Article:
David Edwards analyzes transformation of martyrdom in new book

Professor of Anthropology David Edwards’ office on the third floor of Hollander Hall is adorned with artifacts from his travels over the last 40 years to the Middle East and South Asia, his areas of expertise. His latest book, Caravan of Martyrs: Sacrifice and Suicide Bombing in Afghanistan, studies the culture and history of sacrifice in the region.

“The point of this book is to show the historical evolution of this phenomenon of sacrifice in a culture that I know very well and have spent a lot of time in,” Edwards said. “It’s a culture where, when I first went there some forty or so years ago, the notion that people would blow themselves up would be unimaginable. How did we get from there to here? That is the genesis of my inspiration.”

Caravan of Martyrs begins with a feud story that Edwards recorded in Peshawar, Pakistan, in 1984, told by an old Afghan refugee. The man tells Edwards of a bloody feud between two rival clans. In the midst of this feud, one of the sides decided to sue for peace and brought a sheep to the offending side as an offer of sacrifice. Here, Edwards points out, is a situation where sacrifice was used as a mediator and a peacemaker. Edwards said that sacrifice in Afghanistan is traditionally used as a way to express gratitude to God. The book then explores how this notion of sacrifice has been so disfigured into the suicide bombings of today.

Edwards said that he has already used the research conducted for Caravan of Martyrs in both of his classes this semester. He also points out that many of the anthropology classes he has taught in the past dozen or so years have actually informed this book.

According to Edwards, some of the readings that he refers to in Caravan of Martyrs are ones that he originally encountered when preparing for classes at the College that dealt with topics such as violence and ritual transgression.

He points out that this book embodies his efforts to write something that would be accessible not only to scholars of his field, but also to the undergraduate demographic, and even had certain undergraduate students in mind when writing his book. However, the book is also intended to be understandable for the general public: “I figure that a smart undergraduate is the same thing as a smart adult, so if the book is accessible to an undergraduate student, it’ll be accessible to a general reader as well.”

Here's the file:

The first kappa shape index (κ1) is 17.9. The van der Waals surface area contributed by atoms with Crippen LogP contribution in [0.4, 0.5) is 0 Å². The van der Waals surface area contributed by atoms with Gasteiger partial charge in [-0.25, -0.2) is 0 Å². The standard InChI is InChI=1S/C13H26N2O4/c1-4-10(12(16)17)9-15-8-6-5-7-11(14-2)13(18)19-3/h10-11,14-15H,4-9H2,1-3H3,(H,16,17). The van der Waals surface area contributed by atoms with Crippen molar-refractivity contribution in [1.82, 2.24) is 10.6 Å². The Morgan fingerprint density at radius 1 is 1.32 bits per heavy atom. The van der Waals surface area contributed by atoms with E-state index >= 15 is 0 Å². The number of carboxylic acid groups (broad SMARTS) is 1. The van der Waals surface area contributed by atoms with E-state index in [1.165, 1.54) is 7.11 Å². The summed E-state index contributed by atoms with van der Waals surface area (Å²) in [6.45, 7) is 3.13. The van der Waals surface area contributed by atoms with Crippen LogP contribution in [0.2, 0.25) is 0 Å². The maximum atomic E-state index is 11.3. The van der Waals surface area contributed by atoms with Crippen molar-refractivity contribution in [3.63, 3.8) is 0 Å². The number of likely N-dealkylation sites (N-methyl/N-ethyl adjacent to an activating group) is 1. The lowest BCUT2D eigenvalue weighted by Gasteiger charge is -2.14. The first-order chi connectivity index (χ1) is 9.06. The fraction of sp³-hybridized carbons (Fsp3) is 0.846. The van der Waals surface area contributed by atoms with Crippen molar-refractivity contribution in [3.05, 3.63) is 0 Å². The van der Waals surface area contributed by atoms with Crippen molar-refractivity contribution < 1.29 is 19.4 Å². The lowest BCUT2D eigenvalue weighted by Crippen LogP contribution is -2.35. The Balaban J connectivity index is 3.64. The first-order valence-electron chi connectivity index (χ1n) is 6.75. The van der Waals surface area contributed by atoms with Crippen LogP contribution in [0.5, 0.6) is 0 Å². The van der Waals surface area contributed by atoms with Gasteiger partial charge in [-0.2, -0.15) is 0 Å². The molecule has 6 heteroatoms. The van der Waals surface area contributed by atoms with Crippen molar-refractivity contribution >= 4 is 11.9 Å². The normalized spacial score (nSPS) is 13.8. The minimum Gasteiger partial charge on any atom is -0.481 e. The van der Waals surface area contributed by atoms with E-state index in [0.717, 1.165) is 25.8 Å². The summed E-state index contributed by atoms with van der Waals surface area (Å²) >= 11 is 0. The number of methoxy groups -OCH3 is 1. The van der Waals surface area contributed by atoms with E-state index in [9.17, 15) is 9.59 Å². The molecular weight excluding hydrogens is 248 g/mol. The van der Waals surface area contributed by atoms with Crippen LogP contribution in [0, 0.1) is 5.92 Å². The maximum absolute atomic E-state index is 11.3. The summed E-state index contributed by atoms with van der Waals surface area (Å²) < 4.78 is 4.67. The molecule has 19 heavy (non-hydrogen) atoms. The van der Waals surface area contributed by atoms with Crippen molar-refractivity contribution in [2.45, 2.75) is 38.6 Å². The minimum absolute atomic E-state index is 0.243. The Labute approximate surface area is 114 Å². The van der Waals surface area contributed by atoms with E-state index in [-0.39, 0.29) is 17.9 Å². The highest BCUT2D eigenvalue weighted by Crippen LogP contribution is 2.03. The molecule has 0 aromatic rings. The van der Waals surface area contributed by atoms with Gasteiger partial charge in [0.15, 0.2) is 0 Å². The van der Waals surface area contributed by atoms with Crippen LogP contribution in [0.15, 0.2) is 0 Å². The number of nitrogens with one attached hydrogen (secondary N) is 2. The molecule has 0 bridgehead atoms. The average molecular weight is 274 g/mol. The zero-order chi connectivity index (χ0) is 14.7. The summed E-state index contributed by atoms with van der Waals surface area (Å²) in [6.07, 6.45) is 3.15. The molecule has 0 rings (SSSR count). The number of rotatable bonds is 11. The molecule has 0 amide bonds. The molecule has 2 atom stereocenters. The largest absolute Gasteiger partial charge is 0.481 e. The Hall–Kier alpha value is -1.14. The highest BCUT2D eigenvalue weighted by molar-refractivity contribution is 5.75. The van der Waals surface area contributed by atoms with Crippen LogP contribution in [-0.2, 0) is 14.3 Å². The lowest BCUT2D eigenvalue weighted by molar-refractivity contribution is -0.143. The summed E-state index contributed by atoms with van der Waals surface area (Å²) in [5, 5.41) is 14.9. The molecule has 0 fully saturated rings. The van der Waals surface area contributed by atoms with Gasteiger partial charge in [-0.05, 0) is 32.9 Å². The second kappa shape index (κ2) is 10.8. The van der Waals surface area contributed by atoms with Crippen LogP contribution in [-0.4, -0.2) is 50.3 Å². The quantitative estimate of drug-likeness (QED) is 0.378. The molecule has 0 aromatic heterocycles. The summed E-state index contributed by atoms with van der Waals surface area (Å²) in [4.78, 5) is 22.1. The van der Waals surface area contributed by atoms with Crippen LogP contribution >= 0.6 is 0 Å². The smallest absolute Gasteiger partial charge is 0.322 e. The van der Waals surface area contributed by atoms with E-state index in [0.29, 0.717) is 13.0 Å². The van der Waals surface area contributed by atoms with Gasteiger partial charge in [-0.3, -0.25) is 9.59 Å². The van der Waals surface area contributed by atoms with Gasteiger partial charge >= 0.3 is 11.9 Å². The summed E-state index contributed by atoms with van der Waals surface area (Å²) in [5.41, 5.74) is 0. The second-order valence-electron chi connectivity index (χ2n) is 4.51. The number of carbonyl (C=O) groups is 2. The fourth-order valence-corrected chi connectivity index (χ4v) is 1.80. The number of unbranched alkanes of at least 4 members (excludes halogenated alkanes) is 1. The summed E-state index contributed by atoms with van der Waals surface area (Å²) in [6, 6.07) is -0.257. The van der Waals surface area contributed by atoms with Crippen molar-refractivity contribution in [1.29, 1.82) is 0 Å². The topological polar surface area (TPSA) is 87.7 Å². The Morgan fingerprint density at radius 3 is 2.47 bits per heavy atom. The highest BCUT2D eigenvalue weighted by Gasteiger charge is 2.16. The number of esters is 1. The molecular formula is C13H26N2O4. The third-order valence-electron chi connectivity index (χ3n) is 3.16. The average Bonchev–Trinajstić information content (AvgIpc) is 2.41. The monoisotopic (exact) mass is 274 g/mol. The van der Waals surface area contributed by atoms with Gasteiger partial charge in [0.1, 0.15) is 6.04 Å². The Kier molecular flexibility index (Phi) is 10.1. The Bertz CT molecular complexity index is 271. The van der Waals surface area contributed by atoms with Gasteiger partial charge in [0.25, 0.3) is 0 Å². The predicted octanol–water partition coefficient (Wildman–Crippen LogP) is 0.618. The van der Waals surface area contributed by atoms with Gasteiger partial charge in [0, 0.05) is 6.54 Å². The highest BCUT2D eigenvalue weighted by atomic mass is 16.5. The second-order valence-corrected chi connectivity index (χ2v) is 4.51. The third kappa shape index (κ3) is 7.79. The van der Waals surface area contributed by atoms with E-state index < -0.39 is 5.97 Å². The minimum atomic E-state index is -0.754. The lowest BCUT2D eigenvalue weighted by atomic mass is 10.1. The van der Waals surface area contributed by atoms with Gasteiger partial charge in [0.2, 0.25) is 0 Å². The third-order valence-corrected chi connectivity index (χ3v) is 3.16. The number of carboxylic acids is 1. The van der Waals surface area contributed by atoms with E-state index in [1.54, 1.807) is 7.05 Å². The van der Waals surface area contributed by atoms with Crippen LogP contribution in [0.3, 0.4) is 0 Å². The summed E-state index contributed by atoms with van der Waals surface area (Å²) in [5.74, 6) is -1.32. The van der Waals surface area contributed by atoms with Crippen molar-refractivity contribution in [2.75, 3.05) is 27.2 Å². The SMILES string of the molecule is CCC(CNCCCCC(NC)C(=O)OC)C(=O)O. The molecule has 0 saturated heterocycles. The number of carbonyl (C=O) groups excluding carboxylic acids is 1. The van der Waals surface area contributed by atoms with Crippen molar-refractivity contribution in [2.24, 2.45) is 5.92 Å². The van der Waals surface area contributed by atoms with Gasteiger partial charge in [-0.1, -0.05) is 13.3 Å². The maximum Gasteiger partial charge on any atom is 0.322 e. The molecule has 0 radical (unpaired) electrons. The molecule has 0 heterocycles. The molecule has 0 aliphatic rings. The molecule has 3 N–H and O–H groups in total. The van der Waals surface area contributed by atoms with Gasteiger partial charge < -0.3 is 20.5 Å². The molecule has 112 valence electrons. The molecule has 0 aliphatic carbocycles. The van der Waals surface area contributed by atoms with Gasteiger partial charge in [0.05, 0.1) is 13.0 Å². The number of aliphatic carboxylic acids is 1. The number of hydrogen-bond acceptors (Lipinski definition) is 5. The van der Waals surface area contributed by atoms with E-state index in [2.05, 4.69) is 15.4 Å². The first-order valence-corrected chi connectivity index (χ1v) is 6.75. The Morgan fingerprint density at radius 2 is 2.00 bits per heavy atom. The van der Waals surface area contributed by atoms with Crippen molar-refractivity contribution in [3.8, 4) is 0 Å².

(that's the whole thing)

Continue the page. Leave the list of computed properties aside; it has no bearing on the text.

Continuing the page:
Edwards pointed out what he believes is one of the most important underlying messages of his book, one that he hopes his readers pay attention to: “In danger of sounding morally relativistic or somehow denying its reality,” he said, “the tendency in dealing with suicide bombing is to ignore the fact that these are human beings that are doing this … For the purpose of making sense and dealing with these problems, you have to understand these people not as fanatics, but as blood-and-bone human beings. So, I guess one thing is almost this methodological point that we have to be very careful in the language that we use in dealing with people, before we actually make judgements about what we need to do about them.”

Edwards also touched on his personal connection to his work in Afghanistan: “I wanted to take people into this journey and into this culture. I have spent a lot of time with the Afghan people – they are a people that I deeply care about,” he said.

“So, when people are blowing them up, I care about that … I want to understand them. I want to understand how it got to this place. So, in that sense this book is really a journey of understanding; it’s a journey to make sense of something that once seemed so incomprehensible,” he said. “There are ways in which you can do that, approach a subject like this, without dehumanizing. I mean the whole process is dehumanizing, so I think in a way you have to work against that.”